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Could RIM BBX OS be the new black?

All's fair in love and war. As a technologist and marketer, I have to keep up-to-date with all that is going on in the industry. I know from previous articles I've often been hard on BlackBerry - they've been an easy target and I can only go on what I'm finding and hearing.

Recently, BlackBerry has tried to relight their fire, revealing their new unified tablet/smartphone operating system - Blackberry BBX.

The new OS is a ‘single, unified platform for the whole world'; incorporating Enterprise, NOC and cloud services, and is the love child of BlackBerry OS and QNX following RIM's acquisition of QNX Software Systems last year.

At the launch president and co-CEO Mike Lazaridis confirmed this by saying that "BBX combines the best of BlackBerry and the best of QNX to connect, people, content, and services." Not only this, but the new OS will feature a new graphical user interface thanks to RIM's other acquisition of The Astonishing Tribe (TAT).

BBX will also feature multi-tasking, and full support for email, synchronization and security (didn't they do this 10 years ago?).

If it's going to be a new system, then brilliant. This is exactly what RIM needs. What's more though, Android developers will be able to repackage their applications for BBX, to be sold through Blackberry App World.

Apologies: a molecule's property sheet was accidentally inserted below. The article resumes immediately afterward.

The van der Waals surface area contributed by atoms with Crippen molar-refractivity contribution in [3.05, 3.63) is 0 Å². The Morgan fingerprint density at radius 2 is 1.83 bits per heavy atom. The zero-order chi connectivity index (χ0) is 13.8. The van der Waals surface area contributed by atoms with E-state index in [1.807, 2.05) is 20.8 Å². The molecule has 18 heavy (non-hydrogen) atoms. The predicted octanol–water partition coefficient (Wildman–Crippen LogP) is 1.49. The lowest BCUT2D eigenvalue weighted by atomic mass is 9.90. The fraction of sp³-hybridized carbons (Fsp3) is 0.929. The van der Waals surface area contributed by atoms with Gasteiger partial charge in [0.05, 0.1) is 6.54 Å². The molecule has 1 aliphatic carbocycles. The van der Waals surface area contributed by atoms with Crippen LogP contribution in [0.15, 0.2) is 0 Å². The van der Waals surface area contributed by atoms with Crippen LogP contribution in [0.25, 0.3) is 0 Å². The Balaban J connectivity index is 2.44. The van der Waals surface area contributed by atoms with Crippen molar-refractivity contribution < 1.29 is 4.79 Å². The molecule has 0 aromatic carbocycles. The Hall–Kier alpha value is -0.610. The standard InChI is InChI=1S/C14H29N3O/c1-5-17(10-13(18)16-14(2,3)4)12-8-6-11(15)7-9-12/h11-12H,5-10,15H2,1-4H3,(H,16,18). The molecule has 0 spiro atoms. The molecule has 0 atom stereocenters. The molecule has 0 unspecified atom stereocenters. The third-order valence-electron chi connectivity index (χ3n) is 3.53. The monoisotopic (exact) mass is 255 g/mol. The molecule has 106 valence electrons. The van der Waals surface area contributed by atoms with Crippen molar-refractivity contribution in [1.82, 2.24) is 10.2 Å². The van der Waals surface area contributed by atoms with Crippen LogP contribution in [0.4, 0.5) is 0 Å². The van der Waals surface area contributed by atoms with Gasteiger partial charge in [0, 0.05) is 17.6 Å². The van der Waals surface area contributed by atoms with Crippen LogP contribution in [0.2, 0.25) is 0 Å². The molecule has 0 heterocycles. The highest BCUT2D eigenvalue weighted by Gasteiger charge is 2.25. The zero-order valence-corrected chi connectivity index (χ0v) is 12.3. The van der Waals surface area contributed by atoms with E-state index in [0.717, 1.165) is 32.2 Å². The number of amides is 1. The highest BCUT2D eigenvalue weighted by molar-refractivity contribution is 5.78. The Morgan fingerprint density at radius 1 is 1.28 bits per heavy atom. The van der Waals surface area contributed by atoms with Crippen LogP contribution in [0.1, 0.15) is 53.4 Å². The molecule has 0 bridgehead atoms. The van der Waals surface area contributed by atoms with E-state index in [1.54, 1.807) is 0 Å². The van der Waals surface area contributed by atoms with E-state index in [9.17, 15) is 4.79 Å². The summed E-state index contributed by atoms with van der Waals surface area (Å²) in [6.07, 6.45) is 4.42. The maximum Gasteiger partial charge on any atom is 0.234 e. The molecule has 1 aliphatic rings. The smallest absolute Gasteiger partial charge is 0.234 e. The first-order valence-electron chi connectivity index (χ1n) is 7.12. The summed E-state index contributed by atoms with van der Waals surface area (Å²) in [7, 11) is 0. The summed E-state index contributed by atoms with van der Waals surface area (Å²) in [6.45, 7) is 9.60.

One negative is that this requires additional work and means that developers will need to optimise for BBX. How about the existing Blackberry OS apps? In a bold move, these will not be supported and therefore dead on arrival. This therefore means that the BlackBerry faithful will need to reskill.

When's it coming? Here's the stinger - nobody knows, but it looks like it could be up to a year away. That is a whole year when the enterprise market has already been disillusioned by BlackBerry's problems and has upgrades to devices to do.

A whole year of development, heavy marketing and new devices by Apple, Google and Microsoft. A whole year of developers training up on alternative platforms. Unless RIM can produce an operating system so uniquely different from the competition that changes the game, they are in trouble.

No-one wants to see once great companies struggle in the market. Everyone likes to support the underdog, but we have to be realistic. HP webOS was innovative. It was a delight to look at and use, but it failed to attract the attention of consumers and enterprise.

Android is going from strength to strength, gaining more market share on a daily basis. Google has enough money in its bank to innovate at a scary rate. It's built into the company's DNA. Apple is winning the race for the enterprise. It has the walled security safety that IT managers need and looks great on boardroom tables.

Microsoft is not only going from strength to strength but also knows what enterprise wants and how to sell to them. Next year it will have Windows 8 for tablets and PCs, and this, along with Windows Phone, will eat the remainder of the Apple/Google pie.